In 1890 land speculators, hoping to develop the prairies east and south of Tacoma, founded the Tacoma and Steilacoom Railway Company, and completed a 12-mile line to Steilacoom in 1891. Steilacoom quickly became a popular destination for weekend excursions and summer vacations, and many older homes found new life as inns and vacation rentals. At the Steilacoom end of the line a new business district developed near the streetcar turnaround on Lafayette Street. A drug store opened at the streetcar stop by Warren Bair (1852-1930) and his wife, Hattie (1860-1948), became Steilacoom's unofficial town meeting place and its post office, and later expanded its offerings to include food and sundries and, in 1906, a soda fountain.
By the 1920s automobiles had supplanted trains and ferries as the preferred method of travel, and Steilacoom's appeal as a resort town waned. The Great Depression of the 1930s was a difficult time for the community. Many surviving early buildings were lost to neglect and the effects of time and weather. Although World War II revived some local industry, Steilacoom would transition into a bedroom community for commuters to Tacoma and Fort Lewis.
By the 1950s suburban development and new construction threatened the historic character of the town. In response, Steilacoom residents began to embrace their community history. A series of celebrations from 1951 to 1954 marked the centennial of the town's founding, its first post office, the establishment of DeVore's church, and the town's incorporation. In the 1960s the Pierce County Pioneer and Historical Association installed a series of markers at key historic sites in and around town, and volunteers created a display of historic photos in the city hall.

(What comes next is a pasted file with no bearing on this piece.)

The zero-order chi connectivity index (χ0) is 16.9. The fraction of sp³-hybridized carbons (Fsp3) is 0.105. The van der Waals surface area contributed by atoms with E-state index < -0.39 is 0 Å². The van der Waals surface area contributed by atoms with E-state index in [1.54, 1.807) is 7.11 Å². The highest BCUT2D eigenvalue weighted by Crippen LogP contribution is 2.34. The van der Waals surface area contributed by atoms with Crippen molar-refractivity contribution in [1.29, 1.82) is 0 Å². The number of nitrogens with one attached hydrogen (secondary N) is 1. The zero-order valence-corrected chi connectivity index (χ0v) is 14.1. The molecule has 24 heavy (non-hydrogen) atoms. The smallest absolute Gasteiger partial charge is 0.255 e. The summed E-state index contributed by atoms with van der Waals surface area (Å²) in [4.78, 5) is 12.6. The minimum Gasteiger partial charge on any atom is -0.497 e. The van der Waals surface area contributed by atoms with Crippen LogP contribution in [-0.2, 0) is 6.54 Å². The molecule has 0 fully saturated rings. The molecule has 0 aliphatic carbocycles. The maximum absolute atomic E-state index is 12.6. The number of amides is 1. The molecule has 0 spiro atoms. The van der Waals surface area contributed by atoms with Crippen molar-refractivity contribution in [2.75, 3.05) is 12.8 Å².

The Steilacoom Historical Museum Association was founded in 1970 to manage the city hall collection and its growing number of documents and artifacts. Among its first projects was inventorying and documenting Steilacoom's surviving historic homes, and applying for the town's designation as an official historic district. In 1974 the Washington State Office of Archaeology and Historic Preservation recognized Steilacoom as a state historic district, and it became a national historic district in 1975. The association also acquired the 1857 home of early settlers Nathaniel and Emma Orr and the 1895 Bair Drug building, restoring them in time for the nation's 1976 bicentennial.
After the 1974 Boldt Decision reaffirmed Native treaty rights, descendants of the Steilacoom Tribe renewed efforts to gain federal recognition, but as of 2018 had been unsuccessful. In the 1980s the tribe acquired the former Oberlin Congregational Church in Steilacoom, creating a museum and cultural center.
In 2003 the Steilacoom Historical Museum Association built a stand-alone museum, adjacent to the Orr home and Orr Wagon Shop. Its mission included management of the Bair Drug building (opened to the public as a restaurant), as well as developing interpretive materials for the Orr home and the restored wagon shop. Steilacoom's annual Salmon Bake and Apple Squeeze festivals celebrate the community's significant historical legacy as Washington's first incorporated town.